"We kind of stayed out on the periphery because we knew there was going to be some aggressive suitors [for Lee] out there and we were dealing with the Werth issue," Amaro said Wednesday at Citizens Bank Park after the Phillies made Lee's stunning return to Philadelphia official. "A couple of weeks after the World Series, we made an offer to Jayson and we waited for a while to see how that would pan out."
In the meantime, Amaro and the Phillies' decision-makers held a series of meetings to discuss which way they would go if they had a chance to get either Werth or Lee.
"Frankly, I'll be honest with you, I didn't think we had a snowball's chance in hell of bringing [Lee] back, as far as the contract," Amaro said.
That feeling still existed a week ago when Amaro and the rest of the Phillies' brass departed from the winter meetings in Florida, but Braunecker kept planting the seed even as the New York Yankees and Texas Rangers pleaded for his client's services.
"After [Braunecker] left the winter meetings and they had their meetings with New York and Texas, we got indications from Darek that when it was all said and done, the place where [Lee] wanted to be was in Philadelphia," Amaro said.
The Phillies' general manager met with team president David Montgomery and called his predecessor, Pat Gillick, to discuss making Lee and Braunecker a proposal.
"We decided to go from kind of dipping our toe in it . . . to putting our feet in," Amaro said. "Clearly, it was going to be a challenge for us. We debated for a long time about the length of the contract. I talked with Pat Gillick about it because he is a guy who doesn't like to go past three years [on pitching contracts]. That has been his policy, and it has been ours for a while."
Lee, the Phillies decided, was worth making an exception.
By Friday night, Braunecker had an offer from the Phillies that he relayed to Lee before a dinner date between their families in Arkansas.
"It's hard to ever tell how excited Cliff is about anything because he's pretty stoic, but I saw it in his eyes," Braunecker said. "I know him. He and [Lee's wife] Kristen are like family to us. We spend a considerable amount of time together, and when he feels something, I can see it in his eyes."
It was not dollar signs in Lee's eyes. The biggest offer, predictably, was coming from the Yankees. The Phillies, in fact, asked whether the five-year, $120 million deal could be backloaded to account for some of the team's bigger salaries in 2011. Lee, 32, will make $11 million in his first season. The deal increases to $21.5 million in 2012, and $25 million in each of the final three seasons.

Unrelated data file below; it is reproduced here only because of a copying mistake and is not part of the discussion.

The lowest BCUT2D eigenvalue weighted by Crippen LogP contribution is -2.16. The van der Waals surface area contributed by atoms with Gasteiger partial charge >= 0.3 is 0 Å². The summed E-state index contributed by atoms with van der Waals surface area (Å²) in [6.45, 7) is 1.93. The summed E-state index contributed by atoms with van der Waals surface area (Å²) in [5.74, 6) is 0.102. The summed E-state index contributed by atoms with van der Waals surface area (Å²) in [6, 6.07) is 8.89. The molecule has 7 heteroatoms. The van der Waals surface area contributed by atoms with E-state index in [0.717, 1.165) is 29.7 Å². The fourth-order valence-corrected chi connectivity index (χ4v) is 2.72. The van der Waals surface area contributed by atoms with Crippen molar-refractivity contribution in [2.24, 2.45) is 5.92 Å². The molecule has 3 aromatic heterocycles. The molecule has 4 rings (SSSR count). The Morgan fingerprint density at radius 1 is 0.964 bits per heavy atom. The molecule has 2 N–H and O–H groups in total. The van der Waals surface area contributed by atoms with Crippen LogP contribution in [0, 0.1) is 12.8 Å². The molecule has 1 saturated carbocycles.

The team has a $27.5 million option for a sixth season that includes a $12.5 million buyout.
"His number that first year is a lot lower than years two, three, and four because we have some pretty significant commitments in year one," Montgomery said. "The sense is they wanted to find ways to be here and they asked us what the parameters would be, and we said it was important that we continue with the previous commitments we made and see if we could fit Cliff into that."
Lee wanted to make it fit.
"It felt good to get that offer," the lefthander said. "It was definitely another real option. Any time you're in a position like that, the more real options you have, the better, especially when this one was from a team I had already played for and enjoyed every second of it."
The seed had sprouted. Once the Phillies had a comparable deal on the table, it did not take Lee long to make a decision.
"I never wanted to leave this place in the first place," he said. "To get an opportunity to come back and be part of this team and this pitching rotation is going to be something that is historic, I believe. I can't wait to get to spring training and get this going."
Here is the breakdown of Cliff Lee's five-year, $120 million contract, with an option for a sixth year:
2011: $11 million
2012: $21.5 million
2013: $25 million
2014: $25 million
2015: $25 million
2016: Club option for $27.5 million that becomes guaranteed if Lee pitches 200 innings in 2015 or 400 innings combined in 2014-15. There is a $12.5 million buyout.
Contact staff writer Bob Brookover at 215-854-2577 or firstname.lastname@example.org.